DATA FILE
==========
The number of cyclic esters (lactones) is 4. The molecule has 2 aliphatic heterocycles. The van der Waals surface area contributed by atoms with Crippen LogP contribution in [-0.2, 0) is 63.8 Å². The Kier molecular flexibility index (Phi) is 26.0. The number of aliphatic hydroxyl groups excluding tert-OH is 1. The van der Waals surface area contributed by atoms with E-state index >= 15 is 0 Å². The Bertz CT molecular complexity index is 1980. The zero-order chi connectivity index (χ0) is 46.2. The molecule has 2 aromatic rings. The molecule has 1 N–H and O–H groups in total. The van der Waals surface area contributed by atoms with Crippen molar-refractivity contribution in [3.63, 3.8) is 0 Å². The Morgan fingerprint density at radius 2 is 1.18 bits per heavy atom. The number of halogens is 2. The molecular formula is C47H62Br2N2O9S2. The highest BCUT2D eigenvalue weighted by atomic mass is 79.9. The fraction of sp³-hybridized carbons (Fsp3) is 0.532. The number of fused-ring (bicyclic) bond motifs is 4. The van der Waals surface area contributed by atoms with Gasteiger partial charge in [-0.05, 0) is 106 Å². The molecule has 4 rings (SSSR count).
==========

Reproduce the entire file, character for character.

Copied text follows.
The number of cyclic esters (lactones) is 4. The molecule has 2 aliphatic heterocycles. The van der Waals surface area contributed by atoms with Crippen LogP contribution in [-0.2, 0) is 63.8 Å². The Kier molecular flexibility index (Phi) is 26.0. The number of aliphatic hydroxyl groups excluding tert-OH is 1. The van der Waals surface area contributed by atoms with E-state index >= 15 is 0 Å². The Bertz CT molecular complexity index is 1980. The zero-order chi connectivity index (χ0) is 46.2. The molecule has 2 aromatic rings. The molecule has 1 N–H and O–H groups in total. The van der Waals surface area contributed by atoms with Crippen molar-refractivity contribution in [3.63, 3.8) is 0 Å². The Morgan fingerprint density at radius 2 is 1.18 bits per heavy atom. The number of halogens is 2. The molecular formula is C47H62Br2N2O9S2. The highest BCUT2D eigenvalue weighted by atomic mass is 79.9. The fraction of sp³-hybridized carbons (Fsp3) is 0.532. The number of fused-ring (bicyclic) bond motifs is 4. The van der Waals surface area contributed by atoms with Gasteiger partial charge in [-0.05, 0) is 106 Å². The molecule has 4 rings (SSSR count).